You are here:

ED-MEDIA 2009--World Conference on Educational Multimedia, Hypermedia & Telecommunications

Jun 22, 2009


George Siemens; Catherine Fulford

Search this issue

Table of Contents

This conference has 18 award papers. Show award papers

Number of papers: 657

  1. A Proposed Model for Developing the Performance of Faculty Members of Teachers' College –King Saud University-in Instructional and Information Technology Innovations Based on their Training Needs

    Uthman Alturki, King Saud University, Saudi Arabia

    This study aimed to look at the technological use of faculty members of teacher's college- King Saud University- Saudi Arabia, thereafter suggesting a training program for them to improve their... More

    pp. 295-315

  2. Supporting Effective Location and Distribution of Digital Instructional Resources

    Eun-Ok Baek & James Monaghan, California State University, San Bernardino, United States

    Textbook costs have comprised an increasingly significant sum of university education expenditures. The purpose of this study is to assist the Digital Marketplace project, led by the California... More

    pp. 316-322

  3. The Role of Blended Cultures in Enhancing Teacher and Learner Performance Outcomes

    Siew Mee Barton & Jason Sargent, Deakin University, Australia

    This paper explores the enhancement of teaching and learning performance outcomes from the perspective of educators from different cultural backgrounds and a very large mix of international... More

    pp. 323-330

  4. The Effectiveness of Asynchronous Learning: Embracing Internet-Based Education

    Vivienne Carr, Seton Hall University, United States

    There has been a tremendous growth in the use of instructional technology within higher education. Educators have begun to heighten their research largely due to the development of the graphical... More

    pp. 331-336

  5. Handheld Learning: A Case Study

    Li-Ling Chen, California State University at East Bay, United States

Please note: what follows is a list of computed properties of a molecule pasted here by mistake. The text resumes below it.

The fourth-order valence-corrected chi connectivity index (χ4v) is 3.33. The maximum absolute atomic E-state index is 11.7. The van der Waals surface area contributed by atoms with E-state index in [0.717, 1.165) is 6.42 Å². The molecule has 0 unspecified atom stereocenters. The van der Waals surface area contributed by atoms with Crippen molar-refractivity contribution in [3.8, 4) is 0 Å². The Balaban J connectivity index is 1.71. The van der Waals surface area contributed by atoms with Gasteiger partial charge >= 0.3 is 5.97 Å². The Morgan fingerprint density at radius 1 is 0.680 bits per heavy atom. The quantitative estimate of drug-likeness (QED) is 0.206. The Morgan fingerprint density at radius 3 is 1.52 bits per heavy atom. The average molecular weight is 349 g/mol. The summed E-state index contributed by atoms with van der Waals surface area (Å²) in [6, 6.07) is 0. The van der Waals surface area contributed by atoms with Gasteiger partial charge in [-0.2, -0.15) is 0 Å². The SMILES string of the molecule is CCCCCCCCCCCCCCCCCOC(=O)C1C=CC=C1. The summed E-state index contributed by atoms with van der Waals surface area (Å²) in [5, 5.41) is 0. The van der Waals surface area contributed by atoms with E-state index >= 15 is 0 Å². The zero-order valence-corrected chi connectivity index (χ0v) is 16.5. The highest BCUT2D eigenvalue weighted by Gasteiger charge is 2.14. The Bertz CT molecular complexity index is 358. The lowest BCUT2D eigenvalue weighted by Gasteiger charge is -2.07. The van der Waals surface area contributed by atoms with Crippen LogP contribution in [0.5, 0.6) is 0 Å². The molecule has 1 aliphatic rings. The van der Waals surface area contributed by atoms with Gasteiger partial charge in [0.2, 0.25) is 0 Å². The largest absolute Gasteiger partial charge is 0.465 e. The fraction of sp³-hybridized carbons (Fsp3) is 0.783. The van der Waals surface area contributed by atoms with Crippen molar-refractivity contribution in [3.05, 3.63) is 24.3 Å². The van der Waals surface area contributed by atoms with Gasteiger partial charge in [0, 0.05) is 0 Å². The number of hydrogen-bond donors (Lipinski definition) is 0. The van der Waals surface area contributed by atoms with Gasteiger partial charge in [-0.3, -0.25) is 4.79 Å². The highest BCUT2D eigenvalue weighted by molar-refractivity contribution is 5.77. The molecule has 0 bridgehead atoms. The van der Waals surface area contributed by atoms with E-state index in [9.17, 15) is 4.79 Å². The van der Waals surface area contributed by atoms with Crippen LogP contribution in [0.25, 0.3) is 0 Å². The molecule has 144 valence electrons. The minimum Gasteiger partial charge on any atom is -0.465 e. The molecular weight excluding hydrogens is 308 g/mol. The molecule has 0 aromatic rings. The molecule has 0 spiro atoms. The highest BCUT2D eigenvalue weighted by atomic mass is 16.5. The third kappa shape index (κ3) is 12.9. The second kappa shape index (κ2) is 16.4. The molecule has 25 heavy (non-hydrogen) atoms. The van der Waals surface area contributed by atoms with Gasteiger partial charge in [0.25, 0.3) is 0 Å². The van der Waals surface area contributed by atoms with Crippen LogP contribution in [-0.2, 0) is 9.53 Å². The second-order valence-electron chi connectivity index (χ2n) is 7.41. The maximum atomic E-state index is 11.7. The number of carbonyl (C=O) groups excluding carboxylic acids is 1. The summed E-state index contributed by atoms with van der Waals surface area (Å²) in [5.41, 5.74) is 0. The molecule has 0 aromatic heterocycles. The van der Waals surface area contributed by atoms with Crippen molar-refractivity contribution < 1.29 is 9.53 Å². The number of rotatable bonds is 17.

Handheld learning is an emerging pedagogical method. Handheld learning can significantly reduce dependence on fixed locations for learning, and thus have the potential to revolutionize the way... More

    pp. 337-339

  6. Non-native English Students’ Perceptions of Culture in the Online Asynchronous Discussion Board

    Pao-Nan Chou, Department of Learning and Performance Systems at Penn State University, United States; Wei-Fan Chen, College of Information Sciences and Technology at Penn State University, United States; Hsiu-Wei Hsieh, Department of Learning and Performance Systems at Penn State University, United States

    The purpose of this study is to find if the culture factor poses a challenge for non-native English learners in graduate-level online courses. Six graduate students who have taken at least one... More

    pp. 340-345

  7. Evaluating and Revising University Distance Learning Policies and Practices

    Monica DeTure, Auburn University, United States

    Auburn University is a Land-Grant University with approximately 25,000 FTE resident students. Auburn currently offers over 20 graduate distance education programs making it one of the largest... More

    p. 346

  8. Web 2.0 for Interprofessional Learning in Health Professional Education

    Iain Doherty & Judy McKimm, The University of Auckland, New Zealand

    Our paper presents an e-learning project to deliver Interprofessional Education across four schools at the Faculty of Medical and Health Sciences, University of Auckland. We explain the nature of... More

    pp. 347-352

  9. Comparative Study of Student Support Services at Allama Iqbal Open University of Pakistan and Anadolu University of Turkey

    Mehmet N. Durmus, Allama Iqbal Open University, Pakistan

    This research paper was undertaken to analyze and explain importance of SSS for distance education then compare the strong elements of student support services of Allama Iqbal Open University of... More

    pp. 353-357

  10. Connecting Rural Classrooms Through Technology